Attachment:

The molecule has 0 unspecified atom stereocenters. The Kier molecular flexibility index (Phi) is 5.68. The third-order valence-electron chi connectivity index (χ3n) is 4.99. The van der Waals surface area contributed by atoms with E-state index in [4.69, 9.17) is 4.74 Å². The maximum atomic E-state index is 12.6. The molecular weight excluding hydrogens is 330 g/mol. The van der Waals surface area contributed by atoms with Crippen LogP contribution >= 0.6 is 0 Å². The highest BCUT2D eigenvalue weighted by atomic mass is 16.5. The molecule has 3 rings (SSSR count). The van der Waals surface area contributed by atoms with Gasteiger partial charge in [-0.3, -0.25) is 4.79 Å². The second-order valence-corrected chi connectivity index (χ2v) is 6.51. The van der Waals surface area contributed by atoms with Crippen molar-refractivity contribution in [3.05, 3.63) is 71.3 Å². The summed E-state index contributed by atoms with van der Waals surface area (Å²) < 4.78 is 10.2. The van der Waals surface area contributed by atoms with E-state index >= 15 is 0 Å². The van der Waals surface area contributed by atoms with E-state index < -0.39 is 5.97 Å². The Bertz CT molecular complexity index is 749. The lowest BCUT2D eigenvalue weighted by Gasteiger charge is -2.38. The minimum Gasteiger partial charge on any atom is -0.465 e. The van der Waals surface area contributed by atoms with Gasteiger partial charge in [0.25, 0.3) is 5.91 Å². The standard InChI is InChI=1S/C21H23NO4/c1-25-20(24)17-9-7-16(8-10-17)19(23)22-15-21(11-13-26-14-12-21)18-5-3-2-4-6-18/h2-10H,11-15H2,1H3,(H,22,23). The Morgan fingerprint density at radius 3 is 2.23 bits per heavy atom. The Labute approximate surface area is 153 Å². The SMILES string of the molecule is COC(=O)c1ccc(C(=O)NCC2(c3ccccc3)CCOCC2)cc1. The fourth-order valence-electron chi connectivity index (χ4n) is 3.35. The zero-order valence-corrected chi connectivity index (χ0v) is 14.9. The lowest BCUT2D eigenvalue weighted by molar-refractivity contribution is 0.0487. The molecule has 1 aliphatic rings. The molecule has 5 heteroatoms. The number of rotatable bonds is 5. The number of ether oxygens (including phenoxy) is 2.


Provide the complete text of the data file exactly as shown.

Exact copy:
The molecule has 0 unspecified atom stereocenters. The Kier molecular flexibility index (Phi) is 5.68. The third-order valence-electron chi connectivity index (χ3n) is 4.99. The van der Waals surface area contributed by atoms with E-state index in [4.69, 9.17) is 4.74 Å². The maximum atomic E-state index is 12.6. The molecular weight excluding hydrogens is 330 g/mol. The van der Waals surface area contributed by atoms with Crippen LogP contribution >= 0.6 is 0 Å². The highest BCUT2D eigenvalue weighted by atomic mass is 16.5. The molecule has 3 rings (SSSR count). The van der Waals surface area contributed by atoms with Gasteiger partial charge in [-0.3, -0.25) is 4.79 Å². The second-order valence-corrected chi connectivity index (χ2v) is 6.51. The van der Waals surface area contributed by atoms with Crippen molar-refractivity contribution in [3.05, 3.63) is 71.3 Å². The summed E-state index contributed by atoms with van der Waals surface area (Å²) < 4.78 is 10.2. The van der Waals surface area contributed by atoms with E-state index >= 15 is 0 Å². The van der Waals surface area contributed by atoms with E-state index < -0.39 is 5.97 Å². The Bertz CT molecular complexity index is 749. The lowest BCUT2D eigenvalue weighted by Gasteiger charge is -2.38. The minimum Gasteiger partial charge on any atom is -0.465 e. The van der Waals surface area contributed by atoms with Gasteiger partial charge in [0.25, 0.3) is 5.91 Å². The standard InChI is InChI=1S/C21H23NO4/c1-25-20(24)17-9-7-16(8-10-17)19(23)22-15-21(11-13-26-14-12-21)18-5-3-2-4-6-18/h2-10H,11-15H2,1H3,(H,22,23). The Morgan fingerprint density at radius 3 is 2.23 bits per heavy atom. The Labute approximate surface area is 153 Å². The SMILES string of the molecule is COC(=O)c1ccc(C(=O)NCC2(c3ccccc3)CCOCC2)cc1. The fourth-order valence-electron chi connectivity index (χ4n) is 3.35. The zero-order valence-corrected chi connectivity index (χ0v) is 14.9. The lowest BCUT2D eigenvalue weighted by molar-refractivity contribution is 0.0487. The molecule has 1 aliphatic rings. The molecule has 5 heteroatoms. The number of rotatable bonds is 5. The number of ether oxygens (including phenoxy) is 2.